Resilient Communities are the Foundations of a Resilient America.

Helping Our Future Remember Its Past

As we look to rebuild our infrastructure better and adapt to the challenges of rising seas, one challenge we’re not talking about is helping our future remember its past.  Buildings we’re erecting now may last a lifetime, but eventually must be torn down.  The conduits that carry our water, the pipelines that deliver our gas, our electric generation facilities all will be replaced many decades from now.  And they will be replaced by someone other than those who built them.

This post was sparked by a talk I heard earlier this year by resilience planners from the Miami area. They are making huge investments in their infrastructure in response to sea level rise. Many of these significantly change how they have done business in the past (e.g., building large storage tanks for chlorine for water purification instead of relying on just-in-time delivery). It is almost a certainty, though, that the future the city envisions is not the one it will face when these must be replaced. New challenges, new materials, new ways of building will force our future infrastructure workforce to reconsider the decisions we’re making today.  How can we help them to do that?

One of the ways is to ensure that those decisions are documented – but that brings its own problems.  On what media do we put the records and hope that they will be accessible 30-50 years from now? How do we ensure that the future knows the records themselves exist, and where? How do we ensure that those records are accurate?  Having been involved in projects that required finding pipes (containing radioactive material) laid in the ’40s and ’50s, I know that even “as-builts” are often woefully inadequate.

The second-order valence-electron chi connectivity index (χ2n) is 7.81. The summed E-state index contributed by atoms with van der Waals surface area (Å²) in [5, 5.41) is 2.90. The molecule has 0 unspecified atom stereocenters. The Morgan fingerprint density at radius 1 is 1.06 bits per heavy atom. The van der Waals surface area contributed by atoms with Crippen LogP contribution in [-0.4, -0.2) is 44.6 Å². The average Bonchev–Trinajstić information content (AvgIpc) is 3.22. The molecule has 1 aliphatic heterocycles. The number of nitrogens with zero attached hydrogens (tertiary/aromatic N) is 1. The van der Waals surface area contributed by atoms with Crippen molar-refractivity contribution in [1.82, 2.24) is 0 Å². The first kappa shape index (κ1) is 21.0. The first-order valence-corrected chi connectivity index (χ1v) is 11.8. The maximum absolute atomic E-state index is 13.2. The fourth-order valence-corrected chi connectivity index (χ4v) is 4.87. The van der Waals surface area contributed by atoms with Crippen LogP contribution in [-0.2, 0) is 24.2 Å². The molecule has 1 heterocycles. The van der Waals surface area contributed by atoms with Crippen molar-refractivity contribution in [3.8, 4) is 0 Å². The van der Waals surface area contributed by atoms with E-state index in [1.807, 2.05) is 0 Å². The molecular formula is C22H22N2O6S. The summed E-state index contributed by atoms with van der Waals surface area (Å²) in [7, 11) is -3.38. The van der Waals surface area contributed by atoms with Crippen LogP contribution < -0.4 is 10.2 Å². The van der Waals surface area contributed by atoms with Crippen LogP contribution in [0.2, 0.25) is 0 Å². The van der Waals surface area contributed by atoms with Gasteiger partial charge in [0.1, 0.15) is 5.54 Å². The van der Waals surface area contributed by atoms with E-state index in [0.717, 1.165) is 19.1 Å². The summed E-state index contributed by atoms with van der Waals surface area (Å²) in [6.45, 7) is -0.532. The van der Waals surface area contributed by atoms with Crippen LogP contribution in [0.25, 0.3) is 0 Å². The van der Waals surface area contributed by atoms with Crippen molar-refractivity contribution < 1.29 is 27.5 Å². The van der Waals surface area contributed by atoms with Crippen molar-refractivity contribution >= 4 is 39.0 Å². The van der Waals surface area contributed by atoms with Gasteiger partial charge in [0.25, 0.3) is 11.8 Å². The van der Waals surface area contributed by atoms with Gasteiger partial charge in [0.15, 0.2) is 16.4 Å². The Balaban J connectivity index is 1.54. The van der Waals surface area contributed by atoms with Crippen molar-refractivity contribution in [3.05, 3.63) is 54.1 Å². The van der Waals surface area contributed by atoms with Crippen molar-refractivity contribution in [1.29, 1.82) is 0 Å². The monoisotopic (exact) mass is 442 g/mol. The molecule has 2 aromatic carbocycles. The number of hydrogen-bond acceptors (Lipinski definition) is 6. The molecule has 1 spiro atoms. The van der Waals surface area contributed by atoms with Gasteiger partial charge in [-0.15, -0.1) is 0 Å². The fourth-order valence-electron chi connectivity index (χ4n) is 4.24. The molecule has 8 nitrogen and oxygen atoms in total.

And there are larger issues – motivation is one.  Earlier this month, a tunnel containing radioactively-contaminated equipment collapsed at the Hanford reservation in Washington state because of nearby roadwork.  Instead of seeing this as a harbinger of further deterioration of timber and concrete tunnels erected decades ago, the decision apparently has been made to dump 50 truckloads of dirt over the 40 m2 sinkhole.  Yes, it would be enormously expensive to clean up this mess once and for all, but is it too much to ask to send in a robot or two to check the condition of the tunnels?  Or to document the basis for the decision?

Another important issue is competence.  Three years ago, over 300,000 West Virginians lost access to their water supply due to the incompetence of the owners of a chemical storage facility.  A noxious chemical had been contained in an aging storage tank.  In spite of an earlier report indicating that the tank’s integrity was suspect, the owners never inspected the tank (After the fact, significant pitting corrosion was found, that had actually gone through the tank’s bottom.).  During a cold snap the chemical started to leak out of the tank’s bottom.

Compounding their incompetence, the facility’s owners somehow were unable to detect the noisome smell while residents of the area soon became aware of it – and actually were the first to report that something was wrong.  The owners then directed the spill into the river which serves as the water supply for the surrounding region.

We take our infrastructure for granted; but it has a finite lifetime.  Our future workforce will be at risk if we do not provide them with accurate records of the decisions we made and the bases for those decisions.  If they are not motivated to find those records they are likely to repeat the mistakes of the past.  And if they are incompetent they won’t care and will put everyone else at risk.  Thus, helping our future to remember its past is another major challenge we must face as we refurbish our infrastructure.